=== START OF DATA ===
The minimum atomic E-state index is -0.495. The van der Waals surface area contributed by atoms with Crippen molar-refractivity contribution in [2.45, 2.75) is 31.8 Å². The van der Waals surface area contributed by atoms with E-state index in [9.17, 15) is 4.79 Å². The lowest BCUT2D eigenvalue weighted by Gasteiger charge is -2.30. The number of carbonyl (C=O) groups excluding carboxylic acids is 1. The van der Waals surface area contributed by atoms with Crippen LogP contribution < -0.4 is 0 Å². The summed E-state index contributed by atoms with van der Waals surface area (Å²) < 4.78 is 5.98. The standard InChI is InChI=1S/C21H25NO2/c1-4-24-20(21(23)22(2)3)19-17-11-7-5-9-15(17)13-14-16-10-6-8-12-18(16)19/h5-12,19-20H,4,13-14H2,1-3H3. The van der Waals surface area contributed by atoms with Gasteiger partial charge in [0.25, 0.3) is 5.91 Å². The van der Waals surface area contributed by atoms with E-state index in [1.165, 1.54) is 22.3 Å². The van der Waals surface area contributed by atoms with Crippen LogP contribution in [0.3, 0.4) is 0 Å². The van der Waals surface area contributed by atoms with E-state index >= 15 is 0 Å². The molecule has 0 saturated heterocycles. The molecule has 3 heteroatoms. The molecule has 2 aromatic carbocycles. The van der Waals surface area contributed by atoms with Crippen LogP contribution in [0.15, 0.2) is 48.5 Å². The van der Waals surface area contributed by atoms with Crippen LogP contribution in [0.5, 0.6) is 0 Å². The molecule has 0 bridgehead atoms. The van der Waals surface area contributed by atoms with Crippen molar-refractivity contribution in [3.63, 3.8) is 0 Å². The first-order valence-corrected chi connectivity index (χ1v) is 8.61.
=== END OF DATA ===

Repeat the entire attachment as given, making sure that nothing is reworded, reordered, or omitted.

The minimum atomic E-state index is -0.495. The van der Waals surface area contributed by atoms with Crippen molar-refractivity contribution in [2.45, 2.75) is 31.8 Å². The van der Waals surface area contributed by atoms with E-state index in [9.17, 15) is 4.79 Å². The lowest BCUT2D eigenvalue weighted by Gasteiger charge is -2.30. The number of carbonyl (C=O) groups excluding carboxylic acids is 1. The van der Waals surface area contributed by atoms with Crippen LogP contribution < -0.4 is 0 Å². The summed E-state index contributed by atoms with van der Waals surface area (Å²) < 4.78 is 5.98. The standard InChI is InChI=1S/C21H25NO2/c1-4-24-20(21(23)22(2)3)19-17-11-7-5-9-15(17)13-14-16-10-6-8-12-18(16)19/h5-12,19-20H,4,13-14H2,1-3H3. The van der Waals surface area contributed by atoms with Gasteiger partial charge in [0.25, 0.3) is 5.91 Å². The van der Waals surface area contributed by atoms with E-state index in [1.165, 1.54) is 22.3 Å². The van der Waals surface area contributed by atoms with Crippen LogP contribution in [0.3, 0.4) is 0 Å². The van der Waals surface area contributed by atoms with E-state index >= 15 is 0 Å². The molecule has 0 saturated heterocycles. The molecule has 3 heteroatoms. The molecule has 2 aromatic carbocycles. The van der Waals surface area contributed by atoms with Crippen LogP contribution in [0.15, 0.2) is 48.5 Å². The van der Waals surface area contributed by atoms with Crippen LogP contribution in [0.5, 0.6) is 0 Å². The molecule has 0 bridgehead atoms. The van der Waals surface area contributed by atoms with Crippen molar-refractivity contribution in [3.63, 3.8) is 0 Å². The first-order valence-corrected chi connectivity index (χ1v) is 8.61.